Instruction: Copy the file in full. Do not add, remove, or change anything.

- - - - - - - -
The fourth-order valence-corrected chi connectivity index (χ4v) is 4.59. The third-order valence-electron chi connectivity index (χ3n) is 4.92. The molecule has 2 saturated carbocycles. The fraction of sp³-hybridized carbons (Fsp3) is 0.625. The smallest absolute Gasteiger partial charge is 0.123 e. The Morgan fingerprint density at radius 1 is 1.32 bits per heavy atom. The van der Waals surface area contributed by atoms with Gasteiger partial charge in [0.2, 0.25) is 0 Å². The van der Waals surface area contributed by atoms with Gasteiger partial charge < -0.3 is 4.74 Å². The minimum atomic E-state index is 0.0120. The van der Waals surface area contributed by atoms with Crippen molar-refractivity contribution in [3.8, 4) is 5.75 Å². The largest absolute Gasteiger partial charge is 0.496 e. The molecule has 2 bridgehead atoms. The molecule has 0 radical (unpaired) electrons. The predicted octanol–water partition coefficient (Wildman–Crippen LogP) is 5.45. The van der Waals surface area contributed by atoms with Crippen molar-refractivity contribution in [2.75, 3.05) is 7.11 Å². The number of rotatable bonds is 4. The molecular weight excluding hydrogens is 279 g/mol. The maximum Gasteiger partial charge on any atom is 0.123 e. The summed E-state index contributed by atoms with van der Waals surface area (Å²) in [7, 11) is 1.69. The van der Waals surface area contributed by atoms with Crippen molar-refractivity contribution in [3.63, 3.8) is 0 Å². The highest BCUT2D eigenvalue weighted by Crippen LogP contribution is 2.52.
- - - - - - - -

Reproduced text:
The fourth-order valence-corrected chi connectivity index (χ4v) is 4.59. The third-order valence-electron chi connectivity index (χ3n) is 4.92. The molecule has 2 saturated carbocycles. The fraction of sp³-hybridized carbons (Fsp3) is 0.625. The smallest absolute Gasteiger partial charge is 0.123 e. The Morgan fingerprint density at radius 1 is 1.32 bits per heavy atom. The van der Waals surface area contributed by atoms with Gasteiger partial charge in [0.2, 0.25) is 0 Å². The van der Waals surface area contributed by atoms with Gasteiger partial charge < -0.3 is 4.74 Å². The minimum atomic E-state index is 0.0120. The van der Waals surface area contributed by atoms with Crippen molar-refractivity contribution in [3.8, 4) is 5.75 Å². The largest absolute Gasteiger partial charge is 0.496 e. The molecule has 2 bridgehead atoms. The molecule has 0 radical (unpaired) electrons. The predicted octanol–water partition coefficient (Wildman–Crippen LogP) is 5.45. The van der Waals surface area contributed by atoms with Crippen molar-refractivity contribution in [2.75, 3.05) is 7.11 Å². The number of rotatable bonds is 4. The molecular weight excluding hydrogens is 279 g/mol. The maximum Gasteiger partial charge on any atom is 0.123 e. The summed E-state index contributed by atoms with van der Waals surface area (Å²) in [7, 11) is 1.69. The van der Waals surface area contributed by atoms with Crippen molar-refractivity contribution in [3.63, 3.8) is 0 Å². The highest BCUT2D eigenvalue weighted by Crippen LogP contribution is 2.52.